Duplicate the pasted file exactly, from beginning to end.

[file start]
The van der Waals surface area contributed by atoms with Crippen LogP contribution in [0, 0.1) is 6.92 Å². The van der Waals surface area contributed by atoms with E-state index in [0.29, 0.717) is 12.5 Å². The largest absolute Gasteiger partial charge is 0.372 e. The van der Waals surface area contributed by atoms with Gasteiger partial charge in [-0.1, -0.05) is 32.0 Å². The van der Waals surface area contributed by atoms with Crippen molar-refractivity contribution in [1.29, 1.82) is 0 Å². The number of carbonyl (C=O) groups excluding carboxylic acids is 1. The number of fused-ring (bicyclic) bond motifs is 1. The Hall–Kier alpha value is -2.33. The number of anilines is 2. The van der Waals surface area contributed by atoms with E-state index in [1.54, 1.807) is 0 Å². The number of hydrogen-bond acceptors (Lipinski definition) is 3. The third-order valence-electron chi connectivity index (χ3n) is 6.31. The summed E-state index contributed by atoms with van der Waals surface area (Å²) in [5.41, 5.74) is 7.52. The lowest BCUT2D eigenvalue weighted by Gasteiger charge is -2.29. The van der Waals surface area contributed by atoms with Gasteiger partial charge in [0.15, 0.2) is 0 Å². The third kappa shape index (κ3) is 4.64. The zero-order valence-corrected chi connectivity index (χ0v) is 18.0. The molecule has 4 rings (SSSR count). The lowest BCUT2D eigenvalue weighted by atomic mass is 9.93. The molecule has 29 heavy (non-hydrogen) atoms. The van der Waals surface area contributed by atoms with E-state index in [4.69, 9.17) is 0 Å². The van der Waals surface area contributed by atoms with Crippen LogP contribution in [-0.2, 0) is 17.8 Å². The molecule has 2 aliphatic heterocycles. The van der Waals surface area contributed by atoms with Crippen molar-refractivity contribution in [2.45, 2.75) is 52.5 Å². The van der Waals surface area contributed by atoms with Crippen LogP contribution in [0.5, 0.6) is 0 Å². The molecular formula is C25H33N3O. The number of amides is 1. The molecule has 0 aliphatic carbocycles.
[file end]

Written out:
The van der Waals surface area contributed by atoms with Crippen LogP contribution in [0, 0.1) is 6.92 Å². The van der Waals surface area contributed by atoms with E-state index in [0.29, 0.717) is 12.5 Å². The largest absolute Gasteiger partial charge is 0.372 e. The van der Waals surface area contributed by atoms with Gasteiger partial charge in [-0.1, -0.05) is 32.0 Å². The van der Waals surface area contributed by atoms with Crippen molar-refractivity contribution in [1.29, 1.82) is 0 Å². The number of carbonyl (C=O) groups excluding carboxylic acids is 1. The number of fused-ring (bicyclic) bond motifs is 1. The Hall–Kier alpha value is -2.33. The number of anilines is 2. The van der Waals surface area contributed by atoms with E-state index in [1.54, 1.807) is 0 Å². The number of hydrogen-bond acceptors (Lipinski definition) is 3. The third-order valence-electron chi connectivity index (χ3n) is 6.31. The summed E-state index contributed by atoms with van der Waals surface area (Å²) in [5.41, 5.74) is 7.52. The lowest BCUT2D eigenvalue weighted by Gasteiger charge is -2.29. The van der Waals surface area contributed by atoms with Gasteiger partial charge in [0.15, 0.2) is 0 Å². The third kappa shape index (κ3) is 4.64. The zero-order valence-corrected chi connectivity index (χ0v) is 18.0. The molecule has 4 rings (SSSR count). The lowest BCUT2D eigenvalue weighted by atomic mass is 9.93. The molecule has 29 heavy (non-hydrogen) atoms. The van der Waals surface area contributed by atoms with E-state index in [4.69, 9.17) is 0 Å². The van der Waals surface area contributed by atoms with Crippen LogP contribution in [-0.2, 0) is 17.8 Å². The molecule has 2 aliphatic heterocycles. The van der Waals surface area contributed by atoms with Crippen molar-refractivity contribution in [2.45, 2.75) is 52.5 Å². The van der Waals surface area contributed by atoms with Crippen LogP contribution in [0.5, 0.6) is 0 Å². The molecular formula is C25H33N3O. The number of amides is 1. The molecule has 0 aliphatic carbocycles.